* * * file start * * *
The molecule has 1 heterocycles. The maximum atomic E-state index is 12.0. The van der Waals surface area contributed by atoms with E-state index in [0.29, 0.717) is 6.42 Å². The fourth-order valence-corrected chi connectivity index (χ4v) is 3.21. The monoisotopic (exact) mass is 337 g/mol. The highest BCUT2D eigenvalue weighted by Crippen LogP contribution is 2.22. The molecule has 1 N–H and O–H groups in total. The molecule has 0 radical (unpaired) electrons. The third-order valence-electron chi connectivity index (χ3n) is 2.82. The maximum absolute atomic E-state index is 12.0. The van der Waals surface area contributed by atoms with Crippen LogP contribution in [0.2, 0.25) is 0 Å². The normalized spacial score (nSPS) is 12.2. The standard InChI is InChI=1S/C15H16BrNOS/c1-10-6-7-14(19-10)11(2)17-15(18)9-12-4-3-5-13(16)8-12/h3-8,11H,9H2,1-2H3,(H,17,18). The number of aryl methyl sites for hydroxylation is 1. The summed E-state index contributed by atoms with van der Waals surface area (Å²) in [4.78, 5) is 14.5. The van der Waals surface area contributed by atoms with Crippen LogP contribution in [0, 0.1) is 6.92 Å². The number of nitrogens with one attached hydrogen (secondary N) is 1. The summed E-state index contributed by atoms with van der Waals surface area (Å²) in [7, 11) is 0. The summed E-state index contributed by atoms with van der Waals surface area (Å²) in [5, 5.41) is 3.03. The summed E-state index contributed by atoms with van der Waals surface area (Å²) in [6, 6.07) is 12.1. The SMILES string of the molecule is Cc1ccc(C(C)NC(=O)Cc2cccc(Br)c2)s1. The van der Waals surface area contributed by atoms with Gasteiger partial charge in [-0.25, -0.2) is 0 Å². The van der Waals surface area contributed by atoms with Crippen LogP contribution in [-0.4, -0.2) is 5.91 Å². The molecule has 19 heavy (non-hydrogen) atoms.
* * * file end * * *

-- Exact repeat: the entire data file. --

The molecule has 1 heterocycles. The maximum atomic E-state index is 12.0. The van der Waals surface area contributed by atoms with E-state index in [0.29, 0.717) is 6.42 Å². The fourth-order valence-corrected chi connectivity index (χ4v) is 3.21. The monoisotopic (exact) mass is 337 g/mol. The highest BCUT2D eigenvalue weighted by Crippen LogP contribution is 2.22. The molecule has 1 N–H and O–H groups in total. The molecule has 0 radical (unpaired) electrons. The third-order valence-electron chi connectivity index (χ3n) is 2.82. The maximum absolute atomic E-state index is 12.0. The van der Waals surface area contributed by atoms with Crippen LogP contribution in [0.2, 0.25) is 0 Å². The normalized spacial score (nSPS) is 12.2. The standard InChI is InChI=1S/C15H16BrNOS/c1-10-6-7-14(19-10)11(2)17-15(18)9-12-4-3-5-13(16)8-12/h3-8,11H,9H2,1-2H3,(H,17,18). The number of aryl methyl sites for hydroxylation is 1. The summed E-state index contributed by atoms with van der Waals surface area (Å²) in [4.78, 5) is 14.5. The van der Waals surface area contributed by atoms with Crippen LogP contribution in [0, 0.1) is 6.92 Å². The number of nitrogens with one attached hydrogen (secondary N) is 1. The summed E-state index contributed by atoms with van der Waals surface area (Å²) in [7, 11) is 0. The summed E-state index contributed by atoms with van der Waals surface area (Å²) in [5, 5.41) is 3.03. The summed E-state index contributed by atoms with van der Waals surface area (Å²) in [6, 6.07) is 12.1. The SMILES string of the molecule is Cc1ccc(C(C)NC(=O)Cc2cccc(Br)c2)s1. The van der Waals surface area contributed by atoms with Gasteiger partial charge in [-0.25, -0.2) is 0 Å². The van der Waals surface area contributed by atoms with Crippen LogP contribution in [-0.4, -0.2) is 5.91 Å². The molecule has 19 heavy (non-hydrogen) atoms.